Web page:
I would like to talk about yet another nifty business philosophy acronym, referred to as KLT. Not quite TLC, although we all need some of that.

NO, KLT is KNOW, LIKE and TRUST.  It applies to content and it applies to US, as individuals and as professionals.

The intention is to position yourself as the person to turn to – as the expert in your area, but also as the person who can facilitate finding the expert needed in another area, that will allow to solve a problem, attain a goal or transform a situation.  It is about being accessible, dare I say likeable, and reliable. This starts with your 60 seconds here and continues into your day, with every interaction you share.

Now, how do we generate this optimum result of KLT with the people around us? First of all, it is important to note it is NOT about selling anything: you are rather creating, and building a bond between you and your interlocutor.  And every exchange you have, with us and with them, confirms you in their mind as the go-to expert. It is about your addressing specific problems or pain points your niche audience is dealing with and opening the conversation towards the solution or solutions you can offer to allow to reach their desired outcome.

Consistency is key here and it means that it is essential that you do not try to be everything to everyone.  Pick a speciality and that will give your business and your discourse the focus, direction and by extension target customer base that correspond to it. It is impossible to be perceived as an expert in anything if that anything is not defined and your content constantly oscillates between several possible avenues.  Customers are easily confused and are also very self-centred – if you are not answering their need, clearly, unequivocally and confidently, they will walk away.  They want what they want.

So a few key points to address, to target your message and therefore your right audience:

  • Define a compelling message, a headline if you will. It needs to be clear, concise, not vague or complicated.
  • Your message should be easy to digest: whether in copy or in conversation, make it punchy, make it memorable, use simple, clear words, no jargon, no waffling and no novels. It will suggest, rightly, that this is how you work and deliver: dealing with you is efficient, straightforward and smooth.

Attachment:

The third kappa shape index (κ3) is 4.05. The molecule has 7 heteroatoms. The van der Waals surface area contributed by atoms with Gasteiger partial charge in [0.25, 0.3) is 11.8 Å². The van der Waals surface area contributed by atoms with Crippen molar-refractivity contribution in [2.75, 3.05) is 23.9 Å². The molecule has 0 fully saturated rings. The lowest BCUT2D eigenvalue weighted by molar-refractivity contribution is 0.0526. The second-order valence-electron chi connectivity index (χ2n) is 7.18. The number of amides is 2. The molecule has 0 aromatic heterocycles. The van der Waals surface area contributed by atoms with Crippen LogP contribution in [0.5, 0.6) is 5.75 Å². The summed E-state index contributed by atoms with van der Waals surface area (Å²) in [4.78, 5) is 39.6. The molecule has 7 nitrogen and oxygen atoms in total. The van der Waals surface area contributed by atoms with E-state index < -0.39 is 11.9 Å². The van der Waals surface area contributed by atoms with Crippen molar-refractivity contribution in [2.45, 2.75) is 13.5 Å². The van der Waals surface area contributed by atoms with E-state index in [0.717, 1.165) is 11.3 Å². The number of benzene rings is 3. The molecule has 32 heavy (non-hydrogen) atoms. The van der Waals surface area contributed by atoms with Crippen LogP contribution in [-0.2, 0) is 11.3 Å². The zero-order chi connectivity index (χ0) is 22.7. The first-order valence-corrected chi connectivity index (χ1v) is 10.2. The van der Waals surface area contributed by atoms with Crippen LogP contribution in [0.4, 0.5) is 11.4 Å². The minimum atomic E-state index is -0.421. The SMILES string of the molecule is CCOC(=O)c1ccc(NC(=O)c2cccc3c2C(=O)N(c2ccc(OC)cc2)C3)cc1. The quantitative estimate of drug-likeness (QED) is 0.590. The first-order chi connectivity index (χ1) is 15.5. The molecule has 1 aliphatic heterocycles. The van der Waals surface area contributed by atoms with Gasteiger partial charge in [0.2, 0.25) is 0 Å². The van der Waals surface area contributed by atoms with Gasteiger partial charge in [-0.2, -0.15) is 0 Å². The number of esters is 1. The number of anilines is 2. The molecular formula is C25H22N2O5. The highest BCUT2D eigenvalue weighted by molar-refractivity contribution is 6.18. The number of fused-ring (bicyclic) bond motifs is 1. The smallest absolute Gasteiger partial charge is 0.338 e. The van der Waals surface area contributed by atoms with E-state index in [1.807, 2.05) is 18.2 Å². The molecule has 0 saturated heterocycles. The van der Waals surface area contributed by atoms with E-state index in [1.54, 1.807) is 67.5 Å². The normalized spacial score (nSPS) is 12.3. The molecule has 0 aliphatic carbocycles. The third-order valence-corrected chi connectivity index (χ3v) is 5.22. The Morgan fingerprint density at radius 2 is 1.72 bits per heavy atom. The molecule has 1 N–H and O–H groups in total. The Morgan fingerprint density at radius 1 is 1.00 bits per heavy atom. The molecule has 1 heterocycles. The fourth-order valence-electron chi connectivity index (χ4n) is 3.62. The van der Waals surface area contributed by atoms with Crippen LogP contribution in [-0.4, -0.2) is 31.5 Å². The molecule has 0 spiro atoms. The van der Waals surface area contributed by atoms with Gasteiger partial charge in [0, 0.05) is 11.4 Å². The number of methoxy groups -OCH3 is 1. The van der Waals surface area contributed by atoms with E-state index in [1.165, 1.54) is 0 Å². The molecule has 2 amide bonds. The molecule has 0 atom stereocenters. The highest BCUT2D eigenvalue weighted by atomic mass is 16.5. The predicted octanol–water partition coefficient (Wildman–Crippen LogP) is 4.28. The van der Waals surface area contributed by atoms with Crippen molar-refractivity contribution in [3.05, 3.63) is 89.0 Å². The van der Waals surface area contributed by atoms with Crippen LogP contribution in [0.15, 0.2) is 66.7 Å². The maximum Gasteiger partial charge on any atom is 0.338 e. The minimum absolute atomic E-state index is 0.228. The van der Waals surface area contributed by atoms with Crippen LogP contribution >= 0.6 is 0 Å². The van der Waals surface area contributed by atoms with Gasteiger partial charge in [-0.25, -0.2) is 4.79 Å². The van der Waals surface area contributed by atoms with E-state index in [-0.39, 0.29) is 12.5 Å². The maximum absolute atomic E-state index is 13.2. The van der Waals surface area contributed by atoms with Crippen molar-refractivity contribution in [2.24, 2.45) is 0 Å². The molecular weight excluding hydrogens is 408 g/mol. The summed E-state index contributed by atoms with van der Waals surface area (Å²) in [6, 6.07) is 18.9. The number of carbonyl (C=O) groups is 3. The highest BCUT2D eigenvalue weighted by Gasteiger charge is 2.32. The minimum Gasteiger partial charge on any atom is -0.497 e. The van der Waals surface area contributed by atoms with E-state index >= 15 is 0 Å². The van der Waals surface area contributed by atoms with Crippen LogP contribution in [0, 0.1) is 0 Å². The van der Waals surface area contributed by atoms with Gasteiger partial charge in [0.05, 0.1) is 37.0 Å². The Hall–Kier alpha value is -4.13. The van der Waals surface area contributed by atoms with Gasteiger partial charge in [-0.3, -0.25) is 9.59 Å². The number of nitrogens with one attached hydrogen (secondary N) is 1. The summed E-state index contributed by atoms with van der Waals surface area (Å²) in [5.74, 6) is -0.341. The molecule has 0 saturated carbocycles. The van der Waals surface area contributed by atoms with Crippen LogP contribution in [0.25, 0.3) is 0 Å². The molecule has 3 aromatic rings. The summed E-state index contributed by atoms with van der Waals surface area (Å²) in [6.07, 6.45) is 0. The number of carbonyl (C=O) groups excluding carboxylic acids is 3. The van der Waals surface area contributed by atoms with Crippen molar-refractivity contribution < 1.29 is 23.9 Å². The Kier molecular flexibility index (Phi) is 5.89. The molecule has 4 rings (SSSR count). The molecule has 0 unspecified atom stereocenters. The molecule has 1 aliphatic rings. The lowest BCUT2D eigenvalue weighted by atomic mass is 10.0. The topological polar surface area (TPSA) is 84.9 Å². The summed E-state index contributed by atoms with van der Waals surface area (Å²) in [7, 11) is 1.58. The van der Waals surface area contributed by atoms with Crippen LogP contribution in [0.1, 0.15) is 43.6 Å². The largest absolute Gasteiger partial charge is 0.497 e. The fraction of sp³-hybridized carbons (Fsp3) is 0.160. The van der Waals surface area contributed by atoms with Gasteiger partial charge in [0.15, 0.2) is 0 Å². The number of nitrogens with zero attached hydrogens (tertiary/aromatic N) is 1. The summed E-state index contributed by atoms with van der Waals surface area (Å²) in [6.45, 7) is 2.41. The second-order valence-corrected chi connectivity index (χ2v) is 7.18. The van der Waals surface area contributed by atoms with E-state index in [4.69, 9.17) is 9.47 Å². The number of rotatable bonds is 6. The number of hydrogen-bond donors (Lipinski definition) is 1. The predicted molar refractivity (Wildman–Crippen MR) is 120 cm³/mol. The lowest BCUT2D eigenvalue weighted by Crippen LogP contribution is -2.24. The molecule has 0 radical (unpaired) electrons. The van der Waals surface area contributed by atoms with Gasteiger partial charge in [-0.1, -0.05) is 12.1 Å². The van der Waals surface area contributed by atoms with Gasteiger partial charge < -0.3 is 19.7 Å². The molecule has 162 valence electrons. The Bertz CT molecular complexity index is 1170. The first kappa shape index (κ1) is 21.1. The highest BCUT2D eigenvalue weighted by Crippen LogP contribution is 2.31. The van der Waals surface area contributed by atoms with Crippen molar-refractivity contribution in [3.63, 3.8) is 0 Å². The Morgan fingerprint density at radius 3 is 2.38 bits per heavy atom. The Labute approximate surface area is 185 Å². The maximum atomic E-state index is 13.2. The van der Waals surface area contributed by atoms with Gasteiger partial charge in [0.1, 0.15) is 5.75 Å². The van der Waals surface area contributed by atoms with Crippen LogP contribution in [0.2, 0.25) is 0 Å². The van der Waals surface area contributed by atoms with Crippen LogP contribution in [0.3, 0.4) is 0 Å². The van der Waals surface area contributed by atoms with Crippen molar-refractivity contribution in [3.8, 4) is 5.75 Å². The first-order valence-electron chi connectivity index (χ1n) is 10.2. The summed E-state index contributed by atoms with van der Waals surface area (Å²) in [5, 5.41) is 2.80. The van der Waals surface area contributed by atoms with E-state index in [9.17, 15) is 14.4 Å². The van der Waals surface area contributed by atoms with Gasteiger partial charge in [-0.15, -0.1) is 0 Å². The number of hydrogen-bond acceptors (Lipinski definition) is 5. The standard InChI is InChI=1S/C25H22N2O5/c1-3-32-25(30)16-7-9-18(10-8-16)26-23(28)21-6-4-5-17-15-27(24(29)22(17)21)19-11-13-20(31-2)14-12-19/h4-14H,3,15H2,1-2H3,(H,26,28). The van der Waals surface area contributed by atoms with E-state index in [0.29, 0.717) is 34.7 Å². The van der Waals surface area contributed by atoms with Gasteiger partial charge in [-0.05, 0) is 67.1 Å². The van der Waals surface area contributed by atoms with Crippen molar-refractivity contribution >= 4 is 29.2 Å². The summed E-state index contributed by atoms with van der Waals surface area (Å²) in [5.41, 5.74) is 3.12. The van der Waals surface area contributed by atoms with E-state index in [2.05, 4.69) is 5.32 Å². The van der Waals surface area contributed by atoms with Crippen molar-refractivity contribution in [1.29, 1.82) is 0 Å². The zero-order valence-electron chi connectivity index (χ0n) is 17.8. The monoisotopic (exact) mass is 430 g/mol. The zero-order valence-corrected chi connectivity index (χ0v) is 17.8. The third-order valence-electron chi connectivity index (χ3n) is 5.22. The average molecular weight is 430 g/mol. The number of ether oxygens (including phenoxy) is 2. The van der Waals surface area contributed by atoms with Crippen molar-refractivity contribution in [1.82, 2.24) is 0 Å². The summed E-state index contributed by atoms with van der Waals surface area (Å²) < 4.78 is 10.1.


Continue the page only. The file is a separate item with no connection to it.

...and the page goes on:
• It is still important to mix it up and keep it fresh: your message can work just as well illustrated by an anecdote, through a presentation of strengths you have implemented within your method or team, it can also take the form of a targeted brainstorm on possible solutions for a specific issue at hand or projecting into what your ideal case scenario is where you know you can shine your best.
  • Make your offer enticing, or rather irresistible.  In what you do and how you do it, outline the little bonuses, the clever perks, the added value and icing on the cake: offer your clients, potential and existing, the extra something that seals the deal and makes your exchanges special.
  • And finally, Why are you the bees knees? What is your USP? Modestly but quietly confidently make sure to clearly outline that your offering truly is unique, targeted and tried and tested through a rich and varied path of successful ventures and deliverables. Present your content, give it exposure, reach out as far and wide as you can.  Your clients, suppliers, peers and colleagues obviously are essential to toot your horn and be your mouthpieces but you yourself also need to exude the reality of your awesomeness in your own words, with your own tools and vehicles, you cannot solely depend on others.

To conclude, I would reiterate how essential it is that you choose the niche and speciality you put forward carefully, with your business head but also definitely and perhaps foremost with your passionate heart – it is not just about ROI and balance sheets.  We love what we do and we cannot lie when we are talking about it, presenting it and engaging others in discovering it with us. Taking the time to define what makes you be fully animated and inspired makes the time and energy invested in packaging it and delivering it a labour of love and fun and passion.  It is infectious and can only reap rich results.

As Malcolm Forbes said: “The foremost quality – there’s no success without it – is really loving what you do. If you love it, you do it well, and there’s no success if you don’t do well what you’re working at.”

Andrew Robins

Marie-Noelle Swiderski